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Illinois Supreme Court rules against former lawmakers who voted against pay raises and now want the money

Thursday, Sep 22, 2022 - Posted by Rich Miller

* Click here to read the opinion. Mendoza press release…

The Supreme Court of Illinois ruled Thursday that former state legislators have no right to claw back raises they voted to reject, vindicating Comptroller Susana A. Mendoza’s 5-year-long fight against paying the former legislators.

“I’m so grateful the Supreme Court said “No” to these two former legislators who voted to forego their raises, then issued news releases praising their self-sacrifice in declining those raises as they asked their constituents to re-elect them. Years after they left the legislature they shamelessly sued me – and by extension, you, the taxpayers – saying they had no constitutional right to decline those raises and wanted them back.”

The unanimous bi-partisan decision holds that Comptroller Mendoza was right to raise the “Laches” legal doctrine which says you forfeit your rights if you wait too long to take action. In this case, former state senators Mike Noland and James Clayborne waited too long until after they voted to reject raises or left legislative office to file their suit, the court held.

“We conclude that under the facts here, where plaintiffs, former legislators, agreed to, acquiesced in, and voted for the Salary Reduction Laws, plaintiffs cannot now be allowed to challenge the reductions in their salaries during their previous terms in office,” Justice P. Scott Neville wrote for unanimous court. “Further, we vacate the circuit court’s orders finding that the Legislative Salary Clause prohibits mid-term changes in legislators’ salaries during their terms in office.”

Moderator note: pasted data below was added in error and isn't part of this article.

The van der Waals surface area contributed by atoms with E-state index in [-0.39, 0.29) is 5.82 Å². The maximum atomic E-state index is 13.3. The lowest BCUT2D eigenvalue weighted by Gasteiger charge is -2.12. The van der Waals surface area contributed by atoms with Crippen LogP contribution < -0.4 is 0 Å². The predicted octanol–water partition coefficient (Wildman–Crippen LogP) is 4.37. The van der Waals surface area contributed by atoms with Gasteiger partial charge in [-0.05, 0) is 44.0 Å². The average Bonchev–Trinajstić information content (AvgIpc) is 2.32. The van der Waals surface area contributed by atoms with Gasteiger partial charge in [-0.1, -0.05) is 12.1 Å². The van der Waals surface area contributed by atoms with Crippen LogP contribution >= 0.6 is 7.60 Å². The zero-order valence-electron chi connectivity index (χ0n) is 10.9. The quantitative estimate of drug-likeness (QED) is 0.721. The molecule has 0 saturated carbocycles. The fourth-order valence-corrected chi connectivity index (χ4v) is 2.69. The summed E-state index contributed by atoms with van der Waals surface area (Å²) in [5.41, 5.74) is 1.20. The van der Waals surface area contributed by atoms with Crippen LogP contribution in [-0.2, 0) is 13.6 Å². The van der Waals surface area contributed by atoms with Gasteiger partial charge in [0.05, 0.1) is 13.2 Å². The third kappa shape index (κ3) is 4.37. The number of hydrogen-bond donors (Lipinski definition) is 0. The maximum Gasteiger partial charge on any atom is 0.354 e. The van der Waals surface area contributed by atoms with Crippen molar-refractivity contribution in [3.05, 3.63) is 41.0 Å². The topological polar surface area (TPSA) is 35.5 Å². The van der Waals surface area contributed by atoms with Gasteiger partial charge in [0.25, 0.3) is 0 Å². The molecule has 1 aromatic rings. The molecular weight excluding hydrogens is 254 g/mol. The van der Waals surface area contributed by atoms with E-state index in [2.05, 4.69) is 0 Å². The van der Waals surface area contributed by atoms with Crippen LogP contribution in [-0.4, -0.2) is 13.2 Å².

“Today’s ruling is a victory for taxpayers, who could have been on the hook for $10 million or more had these former legislators prevailed,” Comptroller Mendoza said. “I want to thank Attorney General Kwame Raoul for standing with me and for taxpayers in this lawsuit.”

* From the opinion’s conclusion

We conclude that under the facts here, where plaintiffs, former legislators, agreed to, acquiesced in, and voted for the Salary Reduction Laws, plaintiffs cannot now be allowed to challenge the reductions in their salaries during their previous terms in office. We find that the defense of laches bars plaintiffs’ mandamus counts for their disputed salaries. Because laches bars plaintiffs’ mandamus counts, we do not need to reach the circuit court’s findings that the affirmative defenses of waiver and statute of limitations lacked merit or that plaintiffs’ request for cross-relief on behalf of the nonparty legislators lacked merit. Further, we vacate the circuit court’s orders finding that the Legislative Salary Clause prohibits mid-term changes in legislators’ salaries during their terms in office, finding the Salary Reduction Laws unconstitutional, and granting plaintiffs’ mandamus relief in the amounts of $71,507.43 for Noland and $104,412.93 for Clayborne. Judgment is entered for the defendant.

       

12 Comments »